A Coup? Or Something Else? $1.5 Billion in U.S. Aid Is on the Line

(New York Times) Peter Baker - By all accounts, the generals removed the democratically-elected president, put him in detention, arrested his allies and suspended the constitution. But was it a military coup d'etat? Under U.S. law, President Obama has no choice but to cut off financial assistance to Egypt if he determines that Morsi was deposed in a military coup. Egyptian officials quickly argued that what happened was not a coup but a popular uprising. "It's not a coup because the military did not take power," said Mohamed Tawfik, the Egyptian ambassador in Washington. "The military did not initiate it. It was a popular uprising. The military stepped in in order to avoid violence." As one of the largest recipients of American aid, Egypt has long depended on Washington's beneficence, and the Obama administration, like its predecessors, has been reluctant to shut off the spigot, to keep the country committed to its longstanding peace agreement with Israel. As a practical matter, there would be little immediate impact if Obama concluded that the crisis constituted a coup, because Washington disbursed this year's military aid in May and presumably would not deliver more until next winter or spring. "The law by its terms dictates one thing, and sensible policy dictates that we don't do that," said Howard Berman, a former chairman of the House Foreign Affairs Committee. "That's why the executive branch gets to decide whether it's a coup or not."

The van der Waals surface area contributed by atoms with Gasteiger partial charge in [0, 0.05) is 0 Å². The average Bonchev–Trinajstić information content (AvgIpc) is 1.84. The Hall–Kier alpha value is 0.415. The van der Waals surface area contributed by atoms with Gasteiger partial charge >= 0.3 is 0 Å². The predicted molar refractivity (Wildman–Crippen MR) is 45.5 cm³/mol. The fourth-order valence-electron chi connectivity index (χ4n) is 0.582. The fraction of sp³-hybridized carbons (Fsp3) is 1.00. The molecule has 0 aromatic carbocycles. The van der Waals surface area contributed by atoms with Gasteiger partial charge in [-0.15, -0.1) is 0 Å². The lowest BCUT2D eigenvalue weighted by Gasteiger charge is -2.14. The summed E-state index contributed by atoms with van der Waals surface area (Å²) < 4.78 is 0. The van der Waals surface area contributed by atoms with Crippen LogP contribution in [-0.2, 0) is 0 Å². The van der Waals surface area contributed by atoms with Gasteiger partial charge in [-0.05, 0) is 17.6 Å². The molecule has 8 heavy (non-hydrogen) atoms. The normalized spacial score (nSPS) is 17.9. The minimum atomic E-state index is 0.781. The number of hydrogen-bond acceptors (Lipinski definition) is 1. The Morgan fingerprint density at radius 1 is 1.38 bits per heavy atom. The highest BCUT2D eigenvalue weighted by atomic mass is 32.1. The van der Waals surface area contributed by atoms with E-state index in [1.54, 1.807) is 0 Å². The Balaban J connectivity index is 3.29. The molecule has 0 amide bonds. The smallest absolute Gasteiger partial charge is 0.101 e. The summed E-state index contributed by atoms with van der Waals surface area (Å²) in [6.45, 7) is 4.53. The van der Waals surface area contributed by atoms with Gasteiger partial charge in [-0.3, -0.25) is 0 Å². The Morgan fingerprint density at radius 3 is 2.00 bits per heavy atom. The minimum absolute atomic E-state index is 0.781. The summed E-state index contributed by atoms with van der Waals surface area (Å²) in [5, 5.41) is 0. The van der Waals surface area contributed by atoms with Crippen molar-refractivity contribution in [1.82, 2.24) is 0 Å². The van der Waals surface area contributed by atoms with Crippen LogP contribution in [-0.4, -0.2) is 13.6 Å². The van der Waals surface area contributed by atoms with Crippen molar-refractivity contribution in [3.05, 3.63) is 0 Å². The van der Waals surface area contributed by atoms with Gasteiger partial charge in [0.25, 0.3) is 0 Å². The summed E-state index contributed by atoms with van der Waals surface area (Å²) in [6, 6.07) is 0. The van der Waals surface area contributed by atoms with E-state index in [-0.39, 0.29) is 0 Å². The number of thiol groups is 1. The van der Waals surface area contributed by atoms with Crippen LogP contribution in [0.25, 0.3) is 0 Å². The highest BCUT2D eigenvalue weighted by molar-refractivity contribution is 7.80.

2013-07-05 00:00:00

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